47. Considering the social and economic background of the parties, it becomes evident that the petitioner would have found it difficult to stay in the company/society of the Respondent. He would have to remain in constant fear to his own life as well as that of his brother, bhabhi and niece as well. She would have found it difficult to have a peached (sic: peaceful) sleep at night. Since the Respondent has threatened to implicate him and his family members in false criminal case. The fear of the petitioner cannot be said to be unfounded. Since the Respondent has earlier got a case under section 498a/326/506 II IPC read with Section 114 IPC and Section 3 & 7 of the Dowry Prohibitions Act registered at Lady Police Station District Bhavnagar (Gujarat) on 15.1.2002 against the (sic) him and his family members. Further, the respondent had continued to create scenes in the matrimonial home and here. She brought down the Petitioner in the eyes of his neighbours and others. He would have, definitely, suffered grave mental agony due to the acts of omission and commission on part of the Respondent
1. I therefore, hold that the Respondent has treated the Petitioner with cruelty after solemnization of the marriage. The issue is, accordingly, decided against the Respondent and in favour of the Petitioner.
(Emphasis supplied)
7. Before this Court, learned counsel for the appellant/wife argues that the Family Court had erred in dissolving the marriage on the ground of cruelty as no cruelty existed after the parties had resolved to and resumed their marital cohabitation on 27 th July, 2009 after recording of the settlement agreement, any allegation of cruelty prior to that date would be deemed to be nonexistent and obliterated in view of the fact that the respondent/husband himself had agreed to disregard all such alleged prior incidents as may be. He had deposed before the ADJ-I, Rohini as under:-

“Statement of Sh. Jai Prakash Lalwani S/o. Late Sh. Harkishan Dass, Age 38 years, R/o. C-9/144, First Floor, Janta Flats, Sector-5, Rohini, Delhi – 110 085. Petitioner in person, on S.A.
I have settled all my disputes with the respondent amicably out of court and now we both have been residing together since 27.07.2009. We both assured each other to lead a happy and pleasant matrimonial life. We both have assured each other to make maximum efforts in that respect. I do not want to pursue the present petition. Same may be disposed off as compromised. I am making the statement voluntarily under no force, coercion, threat or any kind of pressure from any corner.
RO&AC (Pitamber Dutt)
Rohini, Delhi/22.08.2009

Statement of Mrs. Pushpa Rajai, W/O. Sh. Jai Prakash Lalwani D/o. Sh. Mohan Dass, Age 36 years, R/o. C- 9/144, first floor, Janta Flats, Sector-5, Rohini, Delhi- 110 085. Respondent in person on SA.
I have settled all my disputes with the petitioner amicably out of the court and now we both are residing together since 27.07.2009. We both have assured each to lead a happy and pleasant matrimonial life. We both have assured each other to make maximum efforts in that respect. A criminal case under Section 498-A/406 IPC and complaint u/s. 125 Cr. P.C. have been pending before the court of Bhav Nagar, Gujarat. I shall cooperate with the petitioner to get the aforesaid proceeding quashed. I am making the statement voluntarily under no force, coercion, threat or any kind of pressure from any corner.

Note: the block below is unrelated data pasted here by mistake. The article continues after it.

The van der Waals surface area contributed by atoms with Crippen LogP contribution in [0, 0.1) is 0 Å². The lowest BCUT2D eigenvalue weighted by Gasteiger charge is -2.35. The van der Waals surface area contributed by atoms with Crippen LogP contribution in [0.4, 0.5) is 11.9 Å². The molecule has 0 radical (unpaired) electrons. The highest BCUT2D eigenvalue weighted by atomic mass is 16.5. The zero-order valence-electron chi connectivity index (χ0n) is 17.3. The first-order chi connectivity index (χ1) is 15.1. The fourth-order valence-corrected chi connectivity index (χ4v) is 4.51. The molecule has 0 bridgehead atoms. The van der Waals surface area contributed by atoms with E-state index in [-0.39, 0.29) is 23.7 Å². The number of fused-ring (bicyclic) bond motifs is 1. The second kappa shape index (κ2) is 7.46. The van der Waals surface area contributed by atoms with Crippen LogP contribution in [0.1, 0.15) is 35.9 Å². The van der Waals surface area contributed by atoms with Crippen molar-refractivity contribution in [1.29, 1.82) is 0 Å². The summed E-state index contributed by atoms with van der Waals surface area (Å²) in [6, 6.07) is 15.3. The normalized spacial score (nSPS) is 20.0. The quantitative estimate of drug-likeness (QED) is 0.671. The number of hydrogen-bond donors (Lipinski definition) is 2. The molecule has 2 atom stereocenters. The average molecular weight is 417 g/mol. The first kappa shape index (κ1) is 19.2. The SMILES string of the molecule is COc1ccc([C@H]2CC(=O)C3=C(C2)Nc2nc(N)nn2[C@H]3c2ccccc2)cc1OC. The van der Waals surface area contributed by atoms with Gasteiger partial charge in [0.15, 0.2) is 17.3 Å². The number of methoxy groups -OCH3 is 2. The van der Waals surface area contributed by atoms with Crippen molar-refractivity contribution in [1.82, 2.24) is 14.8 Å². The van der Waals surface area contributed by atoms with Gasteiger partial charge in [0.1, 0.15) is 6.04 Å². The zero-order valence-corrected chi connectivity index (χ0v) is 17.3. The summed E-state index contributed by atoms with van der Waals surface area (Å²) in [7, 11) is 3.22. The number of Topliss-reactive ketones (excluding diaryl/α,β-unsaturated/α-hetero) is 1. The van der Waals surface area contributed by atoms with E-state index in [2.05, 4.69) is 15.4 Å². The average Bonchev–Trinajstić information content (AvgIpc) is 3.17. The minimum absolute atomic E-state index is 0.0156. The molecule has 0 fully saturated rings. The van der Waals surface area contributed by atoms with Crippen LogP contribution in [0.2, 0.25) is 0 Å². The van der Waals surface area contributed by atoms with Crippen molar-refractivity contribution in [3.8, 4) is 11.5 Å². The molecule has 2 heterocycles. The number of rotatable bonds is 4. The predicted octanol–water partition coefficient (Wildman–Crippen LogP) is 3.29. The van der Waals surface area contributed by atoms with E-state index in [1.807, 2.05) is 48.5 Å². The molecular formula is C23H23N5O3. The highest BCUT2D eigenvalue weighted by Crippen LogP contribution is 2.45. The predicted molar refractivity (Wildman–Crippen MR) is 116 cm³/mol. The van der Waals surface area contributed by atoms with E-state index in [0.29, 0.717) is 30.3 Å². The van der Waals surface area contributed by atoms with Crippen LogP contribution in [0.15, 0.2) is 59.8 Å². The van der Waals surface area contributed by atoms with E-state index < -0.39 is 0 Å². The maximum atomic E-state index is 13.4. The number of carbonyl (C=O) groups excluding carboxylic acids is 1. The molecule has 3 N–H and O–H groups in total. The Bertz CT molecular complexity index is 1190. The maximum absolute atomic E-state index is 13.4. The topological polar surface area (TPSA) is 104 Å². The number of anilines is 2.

R.O.& A.C. (Pitamber Dutt)
Rohini, Delhi/22.08.2009”
8. The settlement order recorded as under:-
“22.08.2009 Present : Counsel for the petitioner with petitioner in person.
Respondent in person.
An application for seeking permission to withdraw the present petition has been filed by the petitioner.
Ld. Counsel for the petitioner on instructions states that both the parties have settled all their disputes and claims amicably and both of them have been residing together since 27.07.2009. Ld. Counsel for the petitioner on instructions submits that the present petition may be disposed off as compromised.
Statement of the petitioner as well as respondent has been recorded separately.
Both of them have categorically stated that they have settled all their claims and disputes amicably and now both of them have been living together since 27.07.2009. Both the parties have assured each other to lead a happy matrimonial life and to make maximum efforts in that regard. The petitioner has further stated that she will cooperate with the respondent in quashing the proceeding of criminal case u/s. 498A/406 IPC as well as 125 Cr. P.C. pending in the court of Bhav Nagar, Gujarat. Both the parties prayed that the present proceedings may be dispose doff as compromised. In the facts and circumstances, I am of the considered view that both the petitioner and respondent have settled their disputes amicably out of their own free will without there being any pressure from any corner and both of them already started residing together in their matrimonial home. In view of the above and statement of both the parties, present petition filed by the petitioner is disposed off as compromised. File be consigned to record room after due compliance.